Dr. Samper served as Acting Secretary of the Smithsonian from March 2007 through June 2008. He worked with the Board of Regents on comprehensive governance review and reform, secured funding from Congress to address the funding needs for facilities, and initiated the planning for the Institution’s first national fundraising campaign.

Prior to working in Washington, D.C., from 2001 to 2003, he was deputy director and staff scientist at the Smithsonian Tropical Research Institute in Panama, the world’s largest research facility for tropical biology. From 1999 to 2001, he served as chairman of the Subsidiary of Scientific, Technical, and Technological Advice of the United Nations Convention on Biological Diversity. In this role, he helped develop a global strategy for plant conservation and launched the Millennium Ecosystem Assessment, designed to determine the consequences of ecosystem change for human well-being and provide a scientific basis for action to conserve and use ecosystems sustainably. He has served as Vice-Chair of the IUCN Species Survival Commission and a member of the Scientific and Technical Advisory Panel of the Global Environment Facility (GEF).

From 1995 to 2001, Dr. Samper was the founding director of the Alexander von Humboldt Institute, the national biodiversity research institute of Colombia. He was responsible for developing the National Biodiversity Policy for Colombia and served as chief science adviser for biodiversity for the Colombian government. He served as director of the environment division of the Foundation for Higher Education in Colombia (1992 to 1995) and was a moving force behind the establishment of a network of private nature reserves and major environmental education programs throughout Colombia. For his contributions, he was awarded the National Medal of the Environment by the president of Colombia in 2001.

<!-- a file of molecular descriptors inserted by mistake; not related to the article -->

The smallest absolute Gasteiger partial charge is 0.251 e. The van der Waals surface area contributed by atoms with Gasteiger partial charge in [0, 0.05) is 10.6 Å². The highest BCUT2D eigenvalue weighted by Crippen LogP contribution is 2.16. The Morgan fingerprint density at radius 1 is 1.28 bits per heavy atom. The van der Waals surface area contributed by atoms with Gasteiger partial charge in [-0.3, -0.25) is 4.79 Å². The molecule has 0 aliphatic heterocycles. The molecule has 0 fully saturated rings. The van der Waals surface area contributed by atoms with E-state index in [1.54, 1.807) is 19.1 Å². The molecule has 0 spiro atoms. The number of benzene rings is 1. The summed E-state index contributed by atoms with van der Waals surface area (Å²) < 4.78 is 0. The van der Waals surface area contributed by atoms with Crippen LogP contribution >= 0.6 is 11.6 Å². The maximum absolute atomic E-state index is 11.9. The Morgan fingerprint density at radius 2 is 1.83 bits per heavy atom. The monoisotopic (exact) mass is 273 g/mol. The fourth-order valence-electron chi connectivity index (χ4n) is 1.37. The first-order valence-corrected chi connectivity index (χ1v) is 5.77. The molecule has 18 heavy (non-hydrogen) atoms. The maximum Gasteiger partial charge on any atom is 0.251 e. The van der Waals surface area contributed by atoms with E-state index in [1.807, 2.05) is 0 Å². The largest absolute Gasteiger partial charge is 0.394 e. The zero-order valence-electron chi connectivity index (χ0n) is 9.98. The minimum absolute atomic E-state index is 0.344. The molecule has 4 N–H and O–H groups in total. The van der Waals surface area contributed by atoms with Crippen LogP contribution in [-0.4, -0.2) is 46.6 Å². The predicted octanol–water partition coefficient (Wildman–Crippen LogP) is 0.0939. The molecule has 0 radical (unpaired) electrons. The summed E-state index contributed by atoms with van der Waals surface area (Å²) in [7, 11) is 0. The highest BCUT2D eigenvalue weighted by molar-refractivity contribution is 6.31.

Known for his contributions to our understanding of the ecology of the Andean cloud forests, conservation biology and environmental policy, Dr. Samper is currently a member of the boards of the Nature Conservancy, World Wildlife Fund, American Association of Museums, and the Encyclopedia of Life Executive Committee. He is also a member of Harvard University's Board of Overseers and Biodiversity International's Board of Trustees.

Born in San José, Costa Rica and raised in Colombia, Dr. Samper studied biology at the Universidad de Los Andes in Bogotá and earned his master's and doctorate degrees in biology from Harvard University, where he was awarded the Derek Bok prize for excellence in teaching.

Contact:
Mary Dixon: 1-347-840-1242; mdixon@wcs.org


The Wildlife Conservation Society saves wildlife and wild places worldwide. We do so through science, global conservation, education and the management of the world's largest system of urban wildlife parks, led by the flagship Bronx Zoo. Together these activities change attitudes towards nature and help people imagine wildlife and humans living in harmony. WCS is committed to this mission because it is essential to the integrity of life on Earth. Visit www.wcs.org.